Just back from SMI12. As usual, very thought provoking. The theme of this year’s event was social media success stories, but for me, the real theme was doing social at scale. We had Lee Bryant talking about engagement at scale and measurement being key to securing the investment necessary to do this. We then had Bian Salins from BT and Alex Pearmain from 02 talking about the industrialisation of the customer service process and creating scale by having a team of 25 people (as O2 has) embedded across a number of departments and business functions (essentially managing the scale issue by decentralising the function). We also had a great presentation from Prelini Udayan-Chiechi at Lithium, demonstrating the scale effects created from the effective use of communities (creating communities of people whom you don’t pay, but will none-the-less help you do your business).
That said, scale may be the wrong word, at least scale in the context of being big, because what most of the case studies showed was that success (in terms of measurable business benefit) came from working out how to operate at the small scale. The exception was a presentation by Luca Benini of Buddy Media which was firmly rooted in what I think is the old fashioned, traditional marketing, view of scale – i.e. the ability to reach out to lots of people. The emphasis here was all about building a Facebook fanbase and turning your Facebook presence into a sort of slightly interactive website. (I have posted my views on this approach previously). I now know, for Buddy Media has told me, that I can go to the Pringles Facebook page, press like and then the Pringles moustache will wiggle – just for me. How’s that for a uniquely personalised and relevant brand experience. Marvellous.
Understanding scale is very important. Traditional media channels had scale built into them – get your message into the channel and there was a guarantee of reaching a certain number of people. Social media doesn’t have that guarantee, largely because social media is not a form of media or even a channel, it is better understood as a set of tools or infrastructures. While an infrastructure may have many users, a mobile network for example, simply using the infrastructure doesn’t guarantee you will reach all (or any) of the users. Because social media doesn’t bring scale with it, the scale effect is something you have to build into your usage of it. This requirement is further complicated by the fact that social ‘media’ is usually very ineffective at reaching lots of people – the exception being the very rare instance where something goes viral. Facebook became successful because it was a tool designed to allow small groups of people, most of whom already knew each other, to talk amongst themselves. Its success in doing this meant that it became a platform for the masses, but this is not the same thing as being a mass platform.
The scale effect in social media comes from understanding how to talk to small numbers of people at any given time, with the benefit being generated by the ability to talk to exactly the right people, about exactly the right thing, at exactly the right time (‘right’ in this instance usually being defined by what it is the customer/consumer wants to know at the point in time when they need to know it – a behaviour-based attribute, not a channel-based attribute). This is essentially an extension of the customer service function, as the BT and O2 examples illustrate. Customer service, which was previously locked-up in email and phone channels, has become liberated and transformed from something you had to do as a business hygiene factor, to something which can become a front-line marketing or reputation tool.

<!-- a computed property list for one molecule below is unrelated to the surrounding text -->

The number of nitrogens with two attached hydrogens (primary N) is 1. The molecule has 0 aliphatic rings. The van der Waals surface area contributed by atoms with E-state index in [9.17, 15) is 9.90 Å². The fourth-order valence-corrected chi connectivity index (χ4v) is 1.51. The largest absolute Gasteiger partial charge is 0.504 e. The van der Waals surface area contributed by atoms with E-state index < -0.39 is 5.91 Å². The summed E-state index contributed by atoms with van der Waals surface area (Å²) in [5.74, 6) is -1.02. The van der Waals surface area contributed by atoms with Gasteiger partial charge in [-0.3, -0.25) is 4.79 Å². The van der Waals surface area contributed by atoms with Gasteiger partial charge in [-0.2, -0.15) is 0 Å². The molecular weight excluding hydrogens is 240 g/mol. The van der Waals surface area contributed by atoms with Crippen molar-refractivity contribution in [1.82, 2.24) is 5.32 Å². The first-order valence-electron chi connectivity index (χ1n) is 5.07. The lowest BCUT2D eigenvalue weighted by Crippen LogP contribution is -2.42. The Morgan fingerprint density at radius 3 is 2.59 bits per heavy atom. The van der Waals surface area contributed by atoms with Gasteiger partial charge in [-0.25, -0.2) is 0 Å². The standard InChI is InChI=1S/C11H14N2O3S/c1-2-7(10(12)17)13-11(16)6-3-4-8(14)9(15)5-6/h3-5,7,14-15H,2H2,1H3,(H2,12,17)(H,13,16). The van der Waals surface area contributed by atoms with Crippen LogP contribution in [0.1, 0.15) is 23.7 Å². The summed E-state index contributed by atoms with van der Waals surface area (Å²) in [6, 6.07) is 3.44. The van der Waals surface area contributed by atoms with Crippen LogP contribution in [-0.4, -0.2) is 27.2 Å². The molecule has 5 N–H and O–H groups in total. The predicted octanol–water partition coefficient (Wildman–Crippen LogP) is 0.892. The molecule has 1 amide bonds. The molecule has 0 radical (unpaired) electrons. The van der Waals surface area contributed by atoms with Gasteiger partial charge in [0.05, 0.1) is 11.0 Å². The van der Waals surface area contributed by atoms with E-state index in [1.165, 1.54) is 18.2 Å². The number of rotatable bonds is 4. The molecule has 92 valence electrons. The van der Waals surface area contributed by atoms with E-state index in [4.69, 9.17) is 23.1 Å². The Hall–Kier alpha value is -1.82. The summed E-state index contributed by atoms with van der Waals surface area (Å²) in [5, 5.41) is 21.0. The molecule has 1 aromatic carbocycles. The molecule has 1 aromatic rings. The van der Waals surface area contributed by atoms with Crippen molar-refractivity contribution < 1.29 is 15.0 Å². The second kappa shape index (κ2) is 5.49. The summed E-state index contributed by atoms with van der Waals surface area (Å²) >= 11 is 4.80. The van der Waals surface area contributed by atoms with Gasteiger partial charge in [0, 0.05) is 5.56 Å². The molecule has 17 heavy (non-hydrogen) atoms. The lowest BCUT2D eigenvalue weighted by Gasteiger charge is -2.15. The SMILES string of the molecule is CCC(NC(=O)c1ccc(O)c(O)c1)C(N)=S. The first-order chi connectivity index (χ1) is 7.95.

The other scale benefit is derived from that (still very small) group of people who are your brand loyalists. Prelini Udayan-Chiechi showed us the example of the ‘super-fan’, an example being KachiWachi a fan of Logitech products whose contributions within a customer service community that Logitech set up had been valued at $250,000. Critically, you don’t get the scale effect by trying to turn all of your consumers into super-fans – that will never happen – or by imagining that super-fans will become a form of digital influencer who will amplify or spread a band message. (As previously posted, I don’t think digital influencers actually exist). You get the scale effect by how you allow the super-fans to help you run your business.
Finally, I was glad to see that the conference touched upon the whole thorny issue of data – who owns it and controls it. This first came up with a fascinating and scary presentation by Andy Hobsbawn setting out a future within which objects are connected to the internet and have their own digital identities and thus data attached to them – including, of course, data about their usage and their users. So now you can be friends with your jeans – and we will live in a world in which your trousers can spy on your life. Who needs Big Brother when you can have Big Denim. The issue was also raised as a question in the session on social commerce by Chris Reed and got the “yes – important issue” nod from all the panellists and reference from Antony Mayfield to Doc Searls and Vendor Relationship Management – although I must confess that I am a bit of a VRM sceptic (see this with follow-up comment from the Doc himself).
All-in-all, a great event. The only problem was that there wasn’t enough time to have much discussion and q&a after the presentations, and that I had to leave early to catch a train.